Detroit Edison Co. (DE) has received approval from the Michigan Public Service Commission for
10-year sole-supplier contracts for electric power and related services with Chrysler, Ford,...
The U.S. Court of Appeals for the District of Columbia Circuit has upheld a Federal Energy Regulatory Commission (FERC) ruling that permits Yankee Atomic Electric Co. to recover all costs associated with an abandoned nuclear plant.
In 1992, the utility decided to shut down its nuclear facility in Rowe, MA, after investigating safety concerns raised by the Nuclear Regulatory Commission. Having determined that closing the facility would cost less than restarting, Yankee then asked the FERC for full recovery of its unamortized investment in the plant, as well as construction-work-in-progress and decommissioning costs. The FERC overturned an "equitable sharing formula" adopted in an initial decision in the case, finding that denying full recovery of plant costs in such circumstances would give utilities "perverse incentives" to operate power plants until they recouped their investment, even though retiring the plant might be more cost-effective.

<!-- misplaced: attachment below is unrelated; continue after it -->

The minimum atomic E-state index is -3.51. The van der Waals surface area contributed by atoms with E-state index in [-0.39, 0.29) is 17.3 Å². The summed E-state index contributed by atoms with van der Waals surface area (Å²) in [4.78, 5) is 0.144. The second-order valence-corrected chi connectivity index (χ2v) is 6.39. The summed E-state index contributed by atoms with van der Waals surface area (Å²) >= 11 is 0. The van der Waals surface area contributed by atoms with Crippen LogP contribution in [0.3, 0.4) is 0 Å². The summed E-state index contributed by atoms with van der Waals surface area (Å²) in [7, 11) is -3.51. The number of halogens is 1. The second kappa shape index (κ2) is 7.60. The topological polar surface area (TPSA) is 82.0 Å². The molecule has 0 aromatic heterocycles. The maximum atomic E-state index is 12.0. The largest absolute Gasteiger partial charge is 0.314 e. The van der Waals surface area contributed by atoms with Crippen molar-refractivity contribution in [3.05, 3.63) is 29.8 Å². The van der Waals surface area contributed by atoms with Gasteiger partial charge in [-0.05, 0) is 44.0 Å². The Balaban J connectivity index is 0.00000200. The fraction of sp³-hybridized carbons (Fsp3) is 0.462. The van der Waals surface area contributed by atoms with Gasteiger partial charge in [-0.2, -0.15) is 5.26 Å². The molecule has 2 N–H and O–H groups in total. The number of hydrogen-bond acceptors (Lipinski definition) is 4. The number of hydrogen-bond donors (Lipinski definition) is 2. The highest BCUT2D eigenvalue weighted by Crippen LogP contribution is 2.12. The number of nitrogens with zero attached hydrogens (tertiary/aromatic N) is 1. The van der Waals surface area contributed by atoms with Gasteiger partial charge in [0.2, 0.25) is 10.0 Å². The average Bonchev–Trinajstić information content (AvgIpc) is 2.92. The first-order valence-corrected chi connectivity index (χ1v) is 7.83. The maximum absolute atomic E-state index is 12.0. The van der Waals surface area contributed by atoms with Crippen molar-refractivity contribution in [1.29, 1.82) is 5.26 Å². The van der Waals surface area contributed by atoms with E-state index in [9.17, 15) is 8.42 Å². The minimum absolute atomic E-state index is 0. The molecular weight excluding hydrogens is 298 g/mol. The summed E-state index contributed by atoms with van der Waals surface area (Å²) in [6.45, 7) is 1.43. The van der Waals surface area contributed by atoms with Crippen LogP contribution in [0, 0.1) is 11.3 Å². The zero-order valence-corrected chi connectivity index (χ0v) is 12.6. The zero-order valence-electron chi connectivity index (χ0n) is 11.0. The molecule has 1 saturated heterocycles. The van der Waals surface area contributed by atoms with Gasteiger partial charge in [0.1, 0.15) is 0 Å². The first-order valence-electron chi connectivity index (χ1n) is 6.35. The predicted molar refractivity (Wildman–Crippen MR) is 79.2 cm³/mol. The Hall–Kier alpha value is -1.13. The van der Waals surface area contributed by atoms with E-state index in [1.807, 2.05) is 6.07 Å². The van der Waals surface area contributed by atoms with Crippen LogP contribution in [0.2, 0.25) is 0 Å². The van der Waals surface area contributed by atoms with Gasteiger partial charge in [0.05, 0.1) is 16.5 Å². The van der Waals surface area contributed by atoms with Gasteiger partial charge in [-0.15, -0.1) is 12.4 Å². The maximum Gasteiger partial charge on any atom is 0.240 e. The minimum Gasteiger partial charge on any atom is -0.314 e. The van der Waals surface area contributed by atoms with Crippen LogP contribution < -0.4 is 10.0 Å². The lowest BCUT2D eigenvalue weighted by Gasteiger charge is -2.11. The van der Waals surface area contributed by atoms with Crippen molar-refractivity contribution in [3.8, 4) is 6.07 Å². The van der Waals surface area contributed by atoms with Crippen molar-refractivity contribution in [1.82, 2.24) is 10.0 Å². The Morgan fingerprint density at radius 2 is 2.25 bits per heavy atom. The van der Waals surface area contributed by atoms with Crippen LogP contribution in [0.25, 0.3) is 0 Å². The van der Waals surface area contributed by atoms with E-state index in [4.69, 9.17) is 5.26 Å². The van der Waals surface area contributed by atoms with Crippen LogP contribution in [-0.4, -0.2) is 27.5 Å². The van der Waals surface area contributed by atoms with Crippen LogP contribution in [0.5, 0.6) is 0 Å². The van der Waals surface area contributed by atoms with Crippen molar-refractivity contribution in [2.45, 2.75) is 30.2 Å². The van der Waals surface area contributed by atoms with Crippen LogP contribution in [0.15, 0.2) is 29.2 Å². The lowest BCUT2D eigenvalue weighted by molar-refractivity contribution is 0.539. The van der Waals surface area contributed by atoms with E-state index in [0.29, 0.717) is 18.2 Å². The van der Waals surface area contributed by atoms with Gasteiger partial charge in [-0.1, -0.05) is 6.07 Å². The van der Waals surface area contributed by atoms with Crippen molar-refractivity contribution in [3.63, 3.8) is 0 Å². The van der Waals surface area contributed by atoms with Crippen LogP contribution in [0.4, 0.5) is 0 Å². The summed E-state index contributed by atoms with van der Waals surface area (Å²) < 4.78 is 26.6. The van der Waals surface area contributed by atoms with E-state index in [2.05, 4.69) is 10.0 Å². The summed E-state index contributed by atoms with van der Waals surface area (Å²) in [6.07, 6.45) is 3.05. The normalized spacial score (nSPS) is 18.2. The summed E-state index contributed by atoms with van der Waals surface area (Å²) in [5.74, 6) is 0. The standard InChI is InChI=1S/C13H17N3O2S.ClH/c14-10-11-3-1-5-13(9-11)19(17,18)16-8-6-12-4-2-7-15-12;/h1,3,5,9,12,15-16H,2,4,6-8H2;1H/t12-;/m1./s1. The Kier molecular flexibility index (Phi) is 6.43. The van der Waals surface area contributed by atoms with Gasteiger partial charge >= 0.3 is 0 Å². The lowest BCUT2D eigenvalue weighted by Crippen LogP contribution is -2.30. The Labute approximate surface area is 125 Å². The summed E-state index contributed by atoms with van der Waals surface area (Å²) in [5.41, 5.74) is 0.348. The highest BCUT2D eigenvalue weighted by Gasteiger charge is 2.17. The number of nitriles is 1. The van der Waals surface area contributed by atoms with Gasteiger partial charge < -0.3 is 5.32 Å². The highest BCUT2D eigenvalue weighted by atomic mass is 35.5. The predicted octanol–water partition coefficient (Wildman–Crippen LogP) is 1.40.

On review, the court rejected allegations that full recovery of plant costs would run counter to the long-held regulatory principle that ratepayers should pay only for plant that is "used and useful" in providing service. It said that strict rules against recovery of costs for plants not currently in service were designed for cases where the plant is abandoned prior to operation. The court pointed out that ratepayers had received service from the Rowe plant for over 30 years and would benefit from the closing in the form of lower rates. Town of Norwood, Massachusetts v. Federal Energy Regulatory Commission, No. 94-1710, Apr. 9, 1996 (D.C.Cir.).
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